A new EEP Africa study, Energising Resilience, explores the climate adaptation and resilience co-benefits achieved through early-stage clean energy projects.
Enhancing access to clean energy is generally approached through the lens of climate change mitigation. However, the potential for clean energy to support climate adaptation and resilience is robust and, in some cases, stronger than the linkage to mitigation. The portfolio analysis conducted for this report found numerous examples of climate co-benefits at community and household levels.
The lead researcher for the EEP Africa study, Julia Larkin, noted that,
Discussions about linkages are often at the policy level, not on the level of what’s working or not working on the ground. But many developers are already naturally evolving towards projects with increased climate co-benefits as they explore more viable business models and look at the local needs.
The adaptation and resilience areas particularly well represented in the EEP Africa portfolio are:
Promoting agricultural resilience and strengthening local value chains through clean energy irrigation, cold chain, food processing and preservation.
Building local self-reliance and resilient infrastructure through clean energy for municipalities, households, local production and transportation.
The analysis in this study shows that investments in clean energy are likely to provide climate co-benefits, with a vital need for risk-tolerant financing for innovation, testing, and demonstration. It is also important for developers and financiers to consider the full context of a project, including the long-term supply chain viability and local community needs, to identify synergies and design climate-proof energy concepts and business models. This is critical for reducing the risk of maladaptation that simply shifts the problem elsewhere or locks in suboptimal infrastructure improvements.
The study finds that climate adaptation and resilience co-benefits achieved at individual and community levels support planning at national and regional levels. However, climate needs far outstrip the funding available so a more holistic approach to climate funding is needed. Policymakers and financiers must recognize the synergies between mitigation and adaptation, and leverage resources to achieve multi-faceted projects that promote long-term environmental, social, and economic sustainability.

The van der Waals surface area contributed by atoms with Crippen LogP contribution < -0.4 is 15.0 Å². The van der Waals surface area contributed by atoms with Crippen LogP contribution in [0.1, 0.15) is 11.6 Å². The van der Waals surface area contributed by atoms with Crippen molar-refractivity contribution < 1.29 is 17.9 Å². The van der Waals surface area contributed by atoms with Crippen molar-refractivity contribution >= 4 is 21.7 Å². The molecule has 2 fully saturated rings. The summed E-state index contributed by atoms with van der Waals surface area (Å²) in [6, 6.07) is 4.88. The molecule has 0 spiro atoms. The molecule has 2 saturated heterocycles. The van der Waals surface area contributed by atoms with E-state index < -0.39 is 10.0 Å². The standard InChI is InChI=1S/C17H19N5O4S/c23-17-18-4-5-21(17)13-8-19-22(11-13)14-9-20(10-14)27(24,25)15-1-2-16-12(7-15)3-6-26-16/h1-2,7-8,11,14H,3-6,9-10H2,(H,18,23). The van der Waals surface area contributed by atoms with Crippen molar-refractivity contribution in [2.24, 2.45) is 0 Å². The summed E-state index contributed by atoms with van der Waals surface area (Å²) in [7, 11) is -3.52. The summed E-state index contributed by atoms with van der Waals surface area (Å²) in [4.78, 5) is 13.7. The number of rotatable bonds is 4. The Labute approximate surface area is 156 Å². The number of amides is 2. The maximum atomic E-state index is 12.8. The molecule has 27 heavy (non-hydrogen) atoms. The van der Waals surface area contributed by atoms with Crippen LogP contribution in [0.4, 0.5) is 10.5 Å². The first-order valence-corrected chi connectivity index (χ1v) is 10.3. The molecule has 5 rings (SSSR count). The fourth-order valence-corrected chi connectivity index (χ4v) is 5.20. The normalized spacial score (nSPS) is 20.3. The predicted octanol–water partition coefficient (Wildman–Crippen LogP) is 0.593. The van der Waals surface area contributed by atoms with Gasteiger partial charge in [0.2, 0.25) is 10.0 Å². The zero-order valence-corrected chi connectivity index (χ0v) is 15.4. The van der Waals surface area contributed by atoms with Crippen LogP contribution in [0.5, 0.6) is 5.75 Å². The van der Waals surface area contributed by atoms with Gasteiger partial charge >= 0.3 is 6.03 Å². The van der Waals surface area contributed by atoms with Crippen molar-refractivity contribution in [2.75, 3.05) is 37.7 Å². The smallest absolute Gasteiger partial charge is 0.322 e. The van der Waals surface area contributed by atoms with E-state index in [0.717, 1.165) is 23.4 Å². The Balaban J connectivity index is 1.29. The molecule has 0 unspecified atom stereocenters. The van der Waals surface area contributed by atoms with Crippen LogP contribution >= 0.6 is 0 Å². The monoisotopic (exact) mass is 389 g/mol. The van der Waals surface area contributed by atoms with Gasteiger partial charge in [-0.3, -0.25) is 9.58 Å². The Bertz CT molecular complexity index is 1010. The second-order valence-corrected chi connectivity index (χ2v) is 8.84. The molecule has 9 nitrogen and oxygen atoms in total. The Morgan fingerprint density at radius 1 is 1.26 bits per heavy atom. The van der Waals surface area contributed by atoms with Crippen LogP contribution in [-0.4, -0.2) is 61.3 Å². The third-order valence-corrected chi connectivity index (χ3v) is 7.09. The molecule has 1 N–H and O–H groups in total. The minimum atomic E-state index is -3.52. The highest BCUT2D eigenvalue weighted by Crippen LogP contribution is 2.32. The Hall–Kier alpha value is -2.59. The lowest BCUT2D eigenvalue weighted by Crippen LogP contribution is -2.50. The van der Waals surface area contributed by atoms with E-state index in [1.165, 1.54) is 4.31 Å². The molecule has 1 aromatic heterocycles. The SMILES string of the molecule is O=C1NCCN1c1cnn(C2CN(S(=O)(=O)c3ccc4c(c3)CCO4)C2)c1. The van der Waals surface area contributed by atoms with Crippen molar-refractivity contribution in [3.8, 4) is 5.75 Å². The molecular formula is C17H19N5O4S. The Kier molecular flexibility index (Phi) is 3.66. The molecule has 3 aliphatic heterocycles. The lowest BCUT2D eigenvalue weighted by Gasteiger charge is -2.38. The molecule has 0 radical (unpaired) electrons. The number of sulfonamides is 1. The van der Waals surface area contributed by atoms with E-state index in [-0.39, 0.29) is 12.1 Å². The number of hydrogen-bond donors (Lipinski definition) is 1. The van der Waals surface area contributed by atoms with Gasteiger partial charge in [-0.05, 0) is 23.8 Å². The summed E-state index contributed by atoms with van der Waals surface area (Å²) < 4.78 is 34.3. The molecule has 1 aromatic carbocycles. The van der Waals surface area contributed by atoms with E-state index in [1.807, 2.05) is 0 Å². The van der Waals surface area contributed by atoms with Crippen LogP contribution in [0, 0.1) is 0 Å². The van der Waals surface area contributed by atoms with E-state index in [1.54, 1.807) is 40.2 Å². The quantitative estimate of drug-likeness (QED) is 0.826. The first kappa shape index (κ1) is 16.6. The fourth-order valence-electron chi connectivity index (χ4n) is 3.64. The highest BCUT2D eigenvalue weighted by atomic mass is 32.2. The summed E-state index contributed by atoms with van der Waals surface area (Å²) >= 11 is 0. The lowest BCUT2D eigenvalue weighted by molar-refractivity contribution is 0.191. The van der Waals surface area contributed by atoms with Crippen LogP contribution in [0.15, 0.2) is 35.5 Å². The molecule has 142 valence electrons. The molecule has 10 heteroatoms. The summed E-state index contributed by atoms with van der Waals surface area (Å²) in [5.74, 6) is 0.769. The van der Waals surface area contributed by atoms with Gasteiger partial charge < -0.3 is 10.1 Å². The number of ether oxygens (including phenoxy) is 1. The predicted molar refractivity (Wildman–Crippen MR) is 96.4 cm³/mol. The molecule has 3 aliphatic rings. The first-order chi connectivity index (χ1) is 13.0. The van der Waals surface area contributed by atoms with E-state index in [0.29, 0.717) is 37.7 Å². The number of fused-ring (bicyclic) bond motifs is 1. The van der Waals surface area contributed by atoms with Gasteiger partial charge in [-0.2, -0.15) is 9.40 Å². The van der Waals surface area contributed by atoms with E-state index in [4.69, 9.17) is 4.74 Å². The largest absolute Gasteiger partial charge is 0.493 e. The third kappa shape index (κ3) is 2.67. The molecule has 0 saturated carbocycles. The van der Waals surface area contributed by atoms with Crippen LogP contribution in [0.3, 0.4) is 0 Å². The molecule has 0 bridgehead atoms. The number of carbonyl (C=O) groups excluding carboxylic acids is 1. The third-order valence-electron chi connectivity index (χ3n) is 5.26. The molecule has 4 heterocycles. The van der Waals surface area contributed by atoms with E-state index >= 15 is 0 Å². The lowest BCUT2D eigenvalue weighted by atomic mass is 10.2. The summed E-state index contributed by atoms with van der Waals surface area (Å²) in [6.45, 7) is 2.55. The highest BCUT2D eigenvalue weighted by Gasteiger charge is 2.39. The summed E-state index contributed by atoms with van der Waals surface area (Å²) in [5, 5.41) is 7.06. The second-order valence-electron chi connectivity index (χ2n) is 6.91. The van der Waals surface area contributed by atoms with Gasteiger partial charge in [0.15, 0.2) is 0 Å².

The findings from the EEP Africa study were fully aligned with the new Strategy 2025 of the Nordic Development Fund (NDF), which has an increased focus on adaptation and supporting resilient societies, and a recent global study on Private Markets for Climate Resilience.
One of the NDF contributors to that report, Isabel Leroux, participated in the launch of Energising Resilience during the EEP Africa Knowledge Week. She emphasized that both reports examine what the private sector is doing in developing markets in terms of climate resilience and notes that,
A huge amount of capital needs to be mobilized to tackle negative climate impacts and public action alone is not sufficient. The private sector has an important role in scaling solutions, products and technologies, and there is an actual business opportunity in developing new market segments. Investments towards resilience increase business value and produce positive returns for companies, financiers and investors.
Energising Resilience includes six case studies that highlight the achievements of companies supported by EEP Africa in producing climate resilience co-benefits through clean energy. These include:
- SunCulture: Solar Rain Makers Enhance Food Security
- InspiraFarms: Cold Chain technology Reduces Food Loss
- Sistema.bio: Dung to Table: Biodigesters for Sustainable Farming and Cooking
- Ensol: Mini-grid Bringing Light, Life and Opportunity
- Acacia Innovations: Cleaner Air in Schools While Saving Trees
- OffGridBox: Versatile Hubs for Solar Energy and Clean Water
Read these case studies and the full report at Energising Resilience.